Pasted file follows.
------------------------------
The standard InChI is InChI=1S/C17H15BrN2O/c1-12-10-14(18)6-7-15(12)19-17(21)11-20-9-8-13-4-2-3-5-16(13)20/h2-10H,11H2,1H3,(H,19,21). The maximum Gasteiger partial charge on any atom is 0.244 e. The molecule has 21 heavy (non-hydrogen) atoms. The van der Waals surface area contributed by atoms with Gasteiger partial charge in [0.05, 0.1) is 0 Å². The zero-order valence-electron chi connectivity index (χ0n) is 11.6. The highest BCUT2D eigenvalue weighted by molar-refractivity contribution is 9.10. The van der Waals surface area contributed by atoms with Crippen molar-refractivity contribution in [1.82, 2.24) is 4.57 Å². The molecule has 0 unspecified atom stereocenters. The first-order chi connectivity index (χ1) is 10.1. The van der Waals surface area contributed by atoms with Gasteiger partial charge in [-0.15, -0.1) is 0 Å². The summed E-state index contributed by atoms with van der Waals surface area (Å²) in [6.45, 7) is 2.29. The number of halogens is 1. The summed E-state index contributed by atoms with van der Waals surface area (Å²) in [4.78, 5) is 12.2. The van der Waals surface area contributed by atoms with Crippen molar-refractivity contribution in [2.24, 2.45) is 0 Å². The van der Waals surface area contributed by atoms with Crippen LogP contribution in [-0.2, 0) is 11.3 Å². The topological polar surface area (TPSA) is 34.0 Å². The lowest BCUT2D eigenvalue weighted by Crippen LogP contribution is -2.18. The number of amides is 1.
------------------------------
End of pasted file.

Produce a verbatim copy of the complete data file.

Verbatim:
The standard InChI is InChI=1S/C17H15BrN2O/c1-12-10-14(18)6-7-15(12)19-17(21)11-20-9-8-13-4-2-3-5-16(13)20/h2-10H,11H2,1H3,(H,19,21). The maximum Gasteiger partial charge on any atom is 0.244 e. The molecule has 21 heavy (non-hydrogen) atoms. The van der Waals surface area contributed by atoms with Gasteiger partial charge in [0.05, 0.1) is 0 Å². The zero-order valence-electron chi connectivity index (χ0n) is 11.6. The highest BCUT2D eigenvalue weighted by molar-refractivity contribution is 9.10. The van der Waals surface area contributed by atoms with Crippen molar-refractivity contribution in [1.82, 2.24) is 4.57 Å². The molecule has 0 unspecified atom stereocenters. The first-order chi connectivity index (χ1) is 10.1. The van der Waals surface area contributed by atoms with Gasteiger partial charge in [-0.15, -0.1) is 0 Å². The summed E-state index contributed by atoms with van der Waals surface area (Å²) in [6.45, 7) is 2.29. The number of halogens is 1. The summed E-state index contributed by atoms with van der Waals surface area (Å²) in [4.78, 5) is 12.2. The van der Waals surface area contributed by atoms with Crippen molar-refractivity contribution in [2.24, 2.45) is 0 Å². The van der Waals surface area contributed by atoms with Crippen LogP contribution in [-0.2, 0) is 11.3 Å². The topological polar surface area (TPSA) is 34.0 Å². The lowest BCUT2D eigenvalue weighted by Crippen LogP contribution is -2.18. The number of amides is 1.